Kick-Ass Birth Story: Summer and Henry

We’re turning the usual birth summary on its head. Instead of looking at the events that occurred and the sort of birth a person experiences, we’re paying closer attention to the more essential aspects. What did she learn about herself? What did she learn about her partner? What was she surprised by? How will she take these new lessons into her parenthood?

Should be delicious. Enjoy! 

Please tell a little about yourself:

Summer is a Texan by birth and a Chicagoan by choice. She became a mom on Christmas Eve when Santa wasn’t the only one sliding down the chimney. Along with her husband and their two cats, she is still trying to figure out this whole parenthood thing. Her current diet consists primarily of quesadillas and earl gray tea.

When you were pregnant, what is something you wondered about birth? This can be something about yourself or about how it would go.

I wondered if I would be able to cope with my birth. I’ve always been a planner. I like to have as much information as possible when going into a situation, and with birth, I knew the only thing I could expect was the unexpected. I did wonder if I would be able to handle the pain, but more importantly I wondered if I’d be able to roll with the punches when faced with a labor that wasn’t going my way.

Thinking back through the story of your birth, how did you KNOW it was truly happening? What confirmation or event occurred that helped you be certain?

I didn’t have ANY Braxton Hicks contractions throughout my pregnancy, so when I was three days past my due date and the contractions started in the middle of the night – I knew I was having a baby that day. However, it took the baby a bit longer to figure that out. After four hours in triage, I was fully effaced but still only dilated to 2cms and thought they were going to send me home. However, due to a minor complication, the doctor didn’t want me off the monitors. I guess it really sunk when the triage nurse told me that due to them wanting to keep me monitored and break my water, I’d be having a baby that day.

If you had them, can you describe what a contraction feels like?

At first, they felt like strong cramps. By the end, they felt like my guts were being sucked into a mini black hole deep inside me. But like I was told, I don’t remember the pain anymore. Actually even between contractions I found myself drenched in sweat on my knees draped over the hospital bed thinking to myself how I’d already forgotten the intense pain of that last contraction. (However, while I couldn’t remember the pain, my brain did remember that IT SUCKED and I knew I’d have to do it again soon.)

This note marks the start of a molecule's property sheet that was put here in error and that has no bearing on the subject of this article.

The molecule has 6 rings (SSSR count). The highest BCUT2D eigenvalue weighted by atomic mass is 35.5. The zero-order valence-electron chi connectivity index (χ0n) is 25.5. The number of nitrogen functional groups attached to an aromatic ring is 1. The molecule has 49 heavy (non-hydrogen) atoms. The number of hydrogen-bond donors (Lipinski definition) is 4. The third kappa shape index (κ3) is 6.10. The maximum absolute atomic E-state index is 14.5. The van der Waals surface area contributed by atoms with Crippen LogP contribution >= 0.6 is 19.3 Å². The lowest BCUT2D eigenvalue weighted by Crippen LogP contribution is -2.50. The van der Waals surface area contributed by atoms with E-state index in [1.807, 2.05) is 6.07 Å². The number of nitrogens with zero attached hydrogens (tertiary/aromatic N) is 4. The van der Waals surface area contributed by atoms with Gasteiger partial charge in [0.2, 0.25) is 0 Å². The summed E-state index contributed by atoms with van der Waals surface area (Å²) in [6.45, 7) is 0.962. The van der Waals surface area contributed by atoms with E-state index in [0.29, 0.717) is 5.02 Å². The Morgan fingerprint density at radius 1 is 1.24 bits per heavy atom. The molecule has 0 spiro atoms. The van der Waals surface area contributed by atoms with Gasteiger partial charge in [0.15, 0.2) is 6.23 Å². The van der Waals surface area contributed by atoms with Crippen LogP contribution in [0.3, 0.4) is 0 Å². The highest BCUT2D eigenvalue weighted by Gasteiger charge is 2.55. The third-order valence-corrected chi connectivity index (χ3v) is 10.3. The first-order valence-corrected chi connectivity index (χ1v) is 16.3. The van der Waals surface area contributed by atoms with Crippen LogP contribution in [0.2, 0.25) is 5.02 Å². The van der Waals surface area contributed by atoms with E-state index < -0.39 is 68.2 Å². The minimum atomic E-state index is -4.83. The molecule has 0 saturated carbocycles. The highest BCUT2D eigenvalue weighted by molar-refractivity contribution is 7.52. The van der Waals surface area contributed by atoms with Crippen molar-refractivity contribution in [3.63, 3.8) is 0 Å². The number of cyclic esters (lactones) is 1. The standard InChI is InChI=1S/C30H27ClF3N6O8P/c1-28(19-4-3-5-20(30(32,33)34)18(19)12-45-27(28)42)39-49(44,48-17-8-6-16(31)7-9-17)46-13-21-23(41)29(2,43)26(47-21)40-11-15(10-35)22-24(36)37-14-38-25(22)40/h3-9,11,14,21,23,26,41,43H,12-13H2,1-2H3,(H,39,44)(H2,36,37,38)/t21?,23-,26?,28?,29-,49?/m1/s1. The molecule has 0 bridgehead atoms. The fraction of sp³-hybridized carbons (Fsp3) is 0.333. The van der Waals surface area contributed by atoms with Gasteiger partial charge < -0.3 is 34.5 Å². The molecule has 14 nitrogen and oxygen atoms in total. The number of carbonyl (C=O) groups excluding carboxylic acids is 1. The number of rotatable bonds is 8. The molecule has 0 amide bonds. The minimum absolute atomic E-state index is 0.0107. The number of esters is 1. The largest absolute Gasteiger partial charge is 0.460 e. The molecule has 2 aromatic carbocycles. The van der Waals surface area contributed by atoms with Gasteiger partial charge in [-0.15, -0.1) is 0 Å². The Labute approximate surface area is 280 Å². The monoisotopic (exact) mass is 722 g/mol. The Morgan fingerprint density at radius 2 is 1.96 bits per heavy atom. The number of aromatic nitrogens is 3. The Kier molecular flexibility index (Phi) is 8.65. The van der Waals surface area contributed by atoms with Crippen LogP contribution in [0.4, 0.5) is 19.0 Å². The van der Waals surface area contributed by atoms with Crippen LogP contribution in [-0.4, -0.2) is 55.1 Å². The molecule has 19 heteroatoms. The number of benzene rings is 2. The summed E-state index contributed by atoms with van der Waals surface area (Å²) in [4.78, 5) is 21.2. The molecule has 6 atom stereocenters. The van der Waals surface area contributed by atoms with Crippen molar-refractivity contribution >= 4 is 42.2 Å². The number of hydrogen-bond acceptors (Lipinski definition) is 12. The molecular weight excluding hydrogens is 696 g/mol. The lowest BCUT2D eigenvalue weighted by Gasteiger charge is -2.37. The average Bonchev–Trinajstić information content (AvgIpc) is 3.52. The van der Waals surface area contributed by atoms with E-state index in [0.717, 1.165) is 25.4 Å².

What is one way that you coped with labor? (this can be physical comfort, emotional comfort, mental, etc)

Being loud and not giving a fuck about it. (Can I say fuck?) Once I was in the hospital and the contractions really started to get going, the only thing that got me through them was moaning it out. I started off with nice little yoga om-ing, but soon it was full on guttural cries. And guess what? No one told me that I was being too loud. In fact, my doula and the nurses would encourage me to be louder when my moans decreased as my focus started to shift to the pain. Their encouragement that I was doing a good job helped to push me through.

What were you surprised by? 

Even though labor and delivery did not go as flawless as I’d hoped, everything worked out the way it needed to for me to have the best possible experience. Looking back after the birth, it was the complications and road bumps that made my labor experience exactly what it needed to be. It was not the perfect labor I’d envisioned going in, but I see myself as very lucky, because all the things I thought were negatives at the time, in retrospect set me up for exactly the labor I needed to have.

In those first few weeks/months, what are two ways you were a GOOD mother? How did you know?

I’ve mastered tackling so many basic tasks with one hand and/or with a baby strapped on me! (I went to the bathroom the other day while holding the baby, and I feel like I should have a plaque to commemorate the moment.) Seriously, so much emphasis is put into baby milestones, all their firsts, but there really should be more praise for parenting milestones. The first time I went out alone with the baby felt like the greatest thing I’d ever accomplished.



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